So where is the balance between change and continuity on the Israeli side? There are strong change elements, but only up to a point. There is probably more of a push for change on the Palestinian side.

What about the international community? Europeans are still committed to a two-state solution, as they have been since 1988. What will make a difference is what the U.S. does. Rice is traveling to the area. There is going to be a lot of continuity in the U.S. government regarding Israel. Another area of continuity is the UK. Blair says he won't undermine Bush. Blair apparently succeeded in convincing Bush that there is a connection between Arab-Israel conflict and the war on terror that is separate from Iraq. On the other hand, the Bush-Sharon link is strong, and the Bush presidency is not ready to make a connection between the situation in Iraq and Iran and the Israel-Palestinian conflict.

Where do we go from here? There are five immediate problems we have to deal with:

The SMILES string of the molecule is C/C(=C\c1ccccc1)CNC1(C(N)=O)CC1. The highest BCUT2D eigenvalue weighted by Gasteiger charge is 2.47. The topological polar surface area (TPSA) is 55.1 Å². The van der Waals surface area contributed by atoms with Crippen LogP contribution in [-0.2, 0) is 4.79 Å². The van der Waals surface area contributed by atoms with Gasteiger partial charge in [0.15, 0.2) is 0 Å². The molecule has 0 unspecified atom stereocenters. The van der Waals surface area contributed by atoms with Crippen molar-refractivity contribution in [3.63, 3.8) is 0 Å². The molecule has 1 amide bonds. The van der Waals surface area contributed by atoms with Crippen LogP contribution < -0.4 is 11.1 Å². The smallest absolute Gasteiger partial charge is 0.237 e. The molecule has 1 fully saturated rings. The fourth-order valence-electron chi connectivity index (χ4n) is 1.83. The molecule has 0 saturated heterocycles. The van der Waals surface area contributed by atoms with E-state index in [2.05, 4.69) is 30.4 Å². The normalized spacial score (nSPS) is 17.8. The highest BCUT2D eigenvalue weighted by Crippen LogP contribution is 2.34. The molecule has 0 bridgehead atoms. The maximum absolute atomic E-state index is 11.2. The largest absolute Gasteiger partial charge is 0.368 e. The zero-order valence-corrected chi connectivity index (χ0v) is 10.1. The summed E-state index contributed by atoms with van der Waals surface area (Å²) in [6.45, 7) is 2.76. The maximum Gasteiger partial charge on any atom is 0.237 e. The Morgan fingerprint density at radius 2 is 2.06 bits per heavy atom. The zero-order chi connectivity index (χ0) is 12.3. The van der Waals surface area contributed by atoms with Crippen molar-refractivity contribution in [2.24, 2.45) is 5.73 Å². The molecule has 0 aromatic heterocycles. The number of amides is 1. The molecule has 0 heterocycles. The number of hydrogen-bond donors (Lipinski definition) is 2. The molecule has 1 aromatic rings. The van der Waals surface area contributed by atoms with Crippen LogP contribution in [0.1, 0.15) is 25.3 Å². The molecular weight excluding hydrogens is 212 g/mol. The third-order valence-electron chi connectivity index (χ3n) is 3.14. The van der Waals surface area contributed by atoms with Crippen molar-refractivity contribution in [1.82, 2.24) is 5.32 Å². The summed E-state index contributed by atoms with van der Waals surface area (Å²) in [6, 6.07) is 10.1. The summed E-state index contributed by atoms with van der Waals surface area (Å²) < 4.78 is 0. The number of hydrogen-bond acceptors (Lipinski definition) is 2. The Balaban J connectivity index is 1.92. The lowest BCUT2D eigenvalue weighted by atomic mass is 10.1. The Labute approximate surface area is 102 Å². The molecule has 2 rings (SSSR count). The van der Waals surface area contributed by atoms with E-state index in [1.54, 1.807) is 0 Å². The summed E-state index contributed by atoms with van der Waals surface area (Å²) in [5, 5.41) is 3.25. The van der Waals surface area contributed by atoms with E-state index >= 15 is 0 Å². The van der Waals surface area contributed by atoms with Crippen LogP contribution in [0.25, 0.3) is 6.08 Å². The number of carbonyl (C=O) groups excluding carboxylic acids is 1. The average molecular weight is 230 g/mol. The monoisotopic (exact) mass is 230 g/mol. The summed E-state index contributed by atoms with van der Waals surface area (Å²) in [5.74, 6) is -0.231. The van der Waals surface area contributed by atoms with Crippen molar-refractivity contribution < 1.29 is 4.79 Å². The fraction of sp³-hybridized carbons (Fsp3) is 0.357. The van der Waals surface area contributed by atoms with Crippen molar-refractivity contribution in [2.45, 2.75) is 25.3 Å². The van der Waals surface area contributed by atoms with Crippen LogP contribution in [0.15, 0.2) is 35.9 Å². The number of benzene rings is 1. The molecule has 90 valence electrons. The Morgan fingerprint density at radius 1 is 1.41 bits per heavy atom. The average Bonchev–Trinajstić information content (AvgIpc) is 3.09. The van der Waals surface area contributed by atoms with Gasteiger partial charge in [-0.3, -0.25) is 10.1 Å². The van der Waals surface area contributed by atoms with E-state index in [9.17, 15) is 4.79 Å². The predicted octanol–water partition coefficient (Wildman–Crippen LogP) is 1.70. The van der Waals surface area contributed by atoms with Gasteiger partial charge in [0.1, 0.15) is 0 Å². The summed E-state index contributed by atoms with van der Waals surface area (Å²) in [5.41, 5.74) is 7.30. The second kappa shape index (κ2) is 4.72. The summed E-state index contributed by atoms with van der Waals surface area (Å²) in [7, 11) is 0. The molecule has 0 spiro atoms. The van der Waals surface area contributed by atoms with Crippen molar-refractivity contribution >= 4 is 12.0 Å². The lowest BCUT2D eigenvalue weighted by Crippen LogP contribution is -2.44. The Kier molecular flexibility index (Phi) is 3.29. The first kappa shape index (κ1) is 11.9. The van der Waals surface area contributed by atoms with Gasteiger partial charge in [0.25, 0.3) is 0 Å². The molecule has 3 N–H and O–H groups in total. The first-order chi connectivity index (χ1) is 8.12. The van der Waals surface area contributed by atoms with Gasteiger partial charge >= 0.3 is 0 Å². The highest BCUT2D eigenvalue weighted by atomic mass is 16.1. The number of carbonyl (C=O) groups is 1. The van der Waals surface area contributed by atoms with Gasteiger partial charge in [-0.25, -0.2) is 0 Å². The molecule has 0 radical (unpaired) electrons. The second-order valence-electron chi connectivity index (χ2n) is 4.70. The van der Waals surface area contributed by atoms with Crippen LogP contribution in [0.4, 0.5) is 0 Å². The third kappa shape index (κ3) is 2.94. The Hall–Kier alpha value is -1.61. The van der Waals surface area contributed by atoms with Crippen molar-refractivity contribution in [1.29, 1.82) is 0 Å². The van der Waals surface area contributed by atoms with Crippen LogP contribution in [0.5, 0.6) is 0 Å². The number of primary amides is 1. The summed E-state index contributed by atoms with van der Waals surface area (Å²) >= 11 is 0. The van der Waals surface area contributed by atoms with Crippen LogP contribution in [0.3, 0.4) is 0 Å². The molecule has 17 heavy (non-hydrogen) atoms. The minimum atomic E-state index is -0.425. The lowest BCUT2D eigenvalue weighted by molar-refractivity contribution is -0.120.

1. There is a discrepancy between Israeli, Palestinian, and international expectations. They are not speaking the same language.
2. There are also divergences between the public and leaders. The public is ahead of its leadership.
3. There is a value split. There is demonization on both sides. But this is not being addressed. The word "reconciliation" has not been mentioned. This is an elusive factor, but you may need to confront it for a real resolution
4. This is a momentum driven situation. Any pause will lead to backsliding.
5. There is a time discrepancy. The disengagement plan that Israel wants can't work unless, from the Palestinian perspective, it leads to the negotiating table. But if Israel puts disengagement as a precondition for negotiations, that will require time. And there's no time.